War of the Rebellion: Serial 088 Page 0575 Chapter LIV. CORRESPONDENCE, ETC. - UNION.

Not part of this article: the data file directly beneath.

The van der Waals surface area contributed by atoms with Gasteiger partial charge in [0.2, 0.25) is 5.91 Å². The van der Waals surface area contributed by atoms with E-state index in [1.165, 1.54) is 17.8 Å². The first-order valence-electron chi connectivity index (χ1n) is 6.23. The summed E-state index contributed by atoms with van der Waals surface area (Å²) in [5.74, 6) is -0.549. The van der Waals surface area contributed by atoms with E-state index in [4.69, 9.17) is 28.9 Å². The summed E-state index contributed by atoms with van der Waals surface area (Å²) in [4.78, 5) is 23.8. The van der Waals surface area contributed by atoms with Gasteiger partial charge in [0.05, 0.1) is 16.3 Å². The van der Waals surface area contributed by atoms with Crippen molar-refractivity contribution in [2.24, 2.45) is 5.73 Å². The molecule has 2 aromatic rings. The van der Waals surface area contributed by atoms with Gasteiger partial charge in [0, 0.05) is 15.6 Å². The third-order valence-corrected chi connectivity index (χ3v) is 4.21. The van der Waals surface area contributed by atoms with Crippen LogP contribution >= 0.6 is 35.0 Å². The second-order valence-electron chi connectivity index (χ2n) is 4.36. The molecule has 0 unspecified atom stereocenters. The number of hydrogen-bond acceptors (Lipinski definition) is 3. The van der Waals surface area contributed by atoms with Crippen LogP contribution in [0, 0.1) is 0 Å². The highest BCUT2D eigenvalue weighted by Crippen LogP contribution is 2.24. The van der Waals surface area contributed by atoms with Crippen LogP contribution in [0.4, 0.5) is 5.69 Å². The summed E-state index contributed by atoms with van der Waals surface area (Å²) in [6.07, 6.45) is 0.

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eration must be sacrificed. For this purpose a clear view of the enemy is necessary, and judgment must be used in the selection of the different projectiles, according to the nature of the ground and the object to be attained. Concentration of fire, rather than its distribution, is of importance; hence the guns should be as much as possible so placed that their fire may converge on important points, and should not be too much scattered over the field. In a hilly or undulating country a moderate elevation, which gives a good view of the ground, is the best position for artillery. Too much elevation should be avoided, since the fire is more effective in proportion as the projectiles pass more closely to the ground. Ground covered by bushes, trees, or other obstructions is not favorable to the use of artillery. It is advantageous under all circumstances to fire at lines obliquely, and at columns in the direction of their greatest depth. Against walls, the most effective projectile is solid shot. Shot and, in rare cases, shell should be used against log stockades, barricades, & c., and for sweeping a wood - to which latter purpose shrapnel and canister are not well adapted - and also against deep columns of cavalry, taken in the prolongation of the column. There has been too much neglect of solid-shot fire from the smooth-bore guns, and altogether too much dependence placed upon shell. In the above cases percussion shell fired direct so as to act first as solid shot or, at need, shrapnel without the fuse are the best for rifled field guns. Canister is to be employed at close quarters. It is effective both from the wide spread of its balls and from the rapidity, with which it may be fired, accurate aiming not being necessary. Canister may be fired with great advantage into the edge or skirts of a wood which is about to be charged by our infantry, and against the flank of an enemy's battery at close quarters, under which circumstances the canister-shot are very destructive to both men and horses. The prevailing tendency to the use of canister is too great. Shrapnel may be considered as a long-range canister, the iron case or shell carrying the bullets safely over the ground before distributing them. It should be chiefly used against troops which are stationary or not moving rapidly, or directed against fixed points over which an enemy is passing. Distances must be accurately judged, the projectiles carefully prepared, the fire slow and deliberate, and its effect well noted, with a view to the correction of errors. Shrapnel is too after wasted. Artillery officers should recollect that, although it is the most effective and powerful of projectiles if well used, it is also the most harmless and contemptible if used badly; that the elements of uncertainty in its effect are numerous, and therefore in its use nothing should be left to chance which can be made certain by care and attention. Shrapnel should never be fired rapidly, except against large and dense masses, and then solid shot would generally be better. An intelligent officer, or non-commissioned officer, should be detailed to watch the effect of each shot, and to report what correction appears necessary. When time presses and observation of the shrapnel fire is difficult, canister is preferable, if the range is such as to admit of its use. Shrapnel fire is very effective against lines of troops, columns, or batteries which are stationary upon open ground. It is not to be used against troops which are covered from view by the conformation of the ground, or by obstacles of any kind, except only when it is known that the enemy is stationed within a certain distance in the rear of a given obstacle, as in the case of field works, against the defenders of which shrapnel is effective. The allowance of shrapnel for the light 12-pounder gun is largely in excess of the ordinary requirements of battle. By reference to the table for packing ammunition chests it will be